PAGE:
Sargent expressed a similar feeling of kinship in the work of foundry10 and TeenTix, noting that foundry10 education researchers publish reports that TeenTix can use to gain insight into creativity and how youth learn. They also support youth programs and events all across the city. “So this is a very symbiotic relationship—two organizations empowering young people to get out and get creative."

TeenTix Deputy Director Austin Sargent at the 2024 Teeny Awards. Photo by Brenda Palma.

Inspired by the energy and determination shown by both Sargent and Gaudry, I was excited to see if I could learn anything about the future of the Teeny Awards, and of the innovative partnership between the two organizations. I was met with even more enthusiasm and ambition. Sargent revealed that “the Teeny Awards continue to grow and grow!” He elaborated that “with the support of foundry10 and our other sponsors, this year we were able to offer all of our winners a $250 honorarium to commemorate their achievement and honor their work…With the support of more sponsors and partners, next year's winners might receive even more opportunities to really show the entire community just how Outstanding they really are.”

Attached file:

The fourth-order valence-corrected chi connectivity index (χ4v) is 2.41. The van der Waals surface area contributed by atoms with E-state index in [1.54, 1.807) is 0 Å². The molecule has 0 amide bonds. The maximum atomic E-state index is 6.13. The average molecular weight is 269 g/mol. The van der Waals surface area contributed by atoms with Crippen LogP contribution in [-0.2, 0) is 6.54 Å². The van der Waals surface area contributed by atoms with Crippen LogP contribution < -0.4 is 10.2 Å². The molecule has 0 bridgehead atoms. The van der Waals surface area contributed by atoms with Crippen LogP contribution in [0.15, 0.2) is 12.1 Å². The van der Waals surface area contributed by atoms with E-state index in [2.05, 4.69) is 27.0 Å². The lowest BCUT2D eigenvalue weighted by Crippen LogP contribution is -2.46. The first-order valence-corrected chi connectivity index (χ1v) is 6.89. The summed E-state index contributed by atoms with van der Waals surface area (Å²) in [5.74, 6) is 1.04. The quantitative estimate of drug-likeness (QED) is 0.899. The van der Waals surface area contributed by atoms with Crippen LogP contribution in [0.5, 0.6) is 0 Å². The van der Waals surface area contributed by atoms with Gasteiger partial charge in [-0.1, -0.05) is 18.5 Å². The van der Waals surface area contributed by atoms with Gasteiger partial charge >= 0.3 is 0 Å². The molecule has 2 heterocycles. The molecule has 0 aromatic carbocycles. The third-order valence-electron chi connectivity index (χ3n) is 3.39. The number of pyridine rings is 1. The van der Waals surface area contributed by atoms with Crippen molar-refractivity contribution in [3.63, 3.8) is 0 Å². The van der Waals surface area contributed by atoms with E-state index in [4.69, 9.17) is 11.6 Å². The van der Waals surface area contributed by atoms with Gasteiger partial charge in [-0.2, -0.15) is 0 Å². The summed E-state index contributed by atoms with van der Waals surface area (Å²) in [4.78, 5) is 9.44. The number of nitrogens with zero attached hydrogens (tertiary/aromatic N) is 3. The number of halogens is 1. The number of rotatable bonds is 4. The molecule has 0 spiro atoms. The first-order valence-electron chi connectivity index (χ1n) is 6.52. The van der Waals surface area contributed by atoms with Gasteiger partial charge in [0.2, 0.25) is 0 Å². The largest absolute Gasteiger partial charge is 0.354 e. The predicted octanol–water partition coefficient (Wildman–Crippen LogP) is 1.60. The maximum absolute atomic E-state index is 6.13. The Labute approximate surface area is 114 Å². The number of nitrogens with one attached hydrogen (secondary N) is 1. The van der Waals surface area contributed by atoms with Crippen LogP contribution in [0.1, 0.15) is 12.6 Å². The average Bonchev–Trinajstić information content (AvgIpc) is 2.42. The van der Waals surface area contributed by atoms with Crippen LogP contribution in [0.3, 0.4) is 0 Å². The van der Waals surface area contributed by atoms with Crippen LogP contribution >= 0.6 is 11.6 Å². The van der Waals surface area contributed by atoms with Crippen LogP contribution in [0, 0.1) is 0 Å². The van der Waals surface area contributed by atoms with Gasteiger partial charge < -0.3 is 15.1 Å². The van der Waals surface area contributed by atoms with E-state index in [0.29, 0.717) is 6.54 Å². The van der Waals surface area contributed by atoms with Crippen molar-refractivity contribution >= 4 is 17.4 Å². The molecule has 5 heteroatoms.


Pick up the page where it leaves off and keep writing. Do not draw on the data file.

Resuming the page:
Gaudry echoed these hopes, recognizing that “the great thing about partnerships is that, at their core, they are relationships. The Creativity, Design, and Play Team and I are excited to stay engaged with and grow our relationship with TeenTix as they empower young people to take an active role in shaping their arts community as audience members, critics, influencers, advocates, patrons, and leaders.” As a teen always on the lookout for more ways to get involved in artistic and creative opportunities, I know that I for one will be eagerly watching to see how the TeenTix foundry10 partnership continues to flourish into the future.

Lead photo credit: Athena Davis, Teeny Awards winner from Village Theater, accepting her award. Photo by Brenda Palma.

This article is the third and final of a series sponsored by the education research organization foundry10 as an extension of their support for The 2024 Teeny Awards.

The TeenTix Newsroom is a group of teen writers led by the Teen Editorial Staff. For each review, Newsroom writers work individually with a teen editor to polish their writing for publication. The Teen Editorial Staff is made up of 5 teens who curate the review portion of the TeenTix blog. More information about the Teen Editorial Staff can be found HERE.

The TeenTix Press Corps promotes critical thinking, communication, and information literacy through criticism and journalism practice for teens. For more information about the Press Corps program see HERE.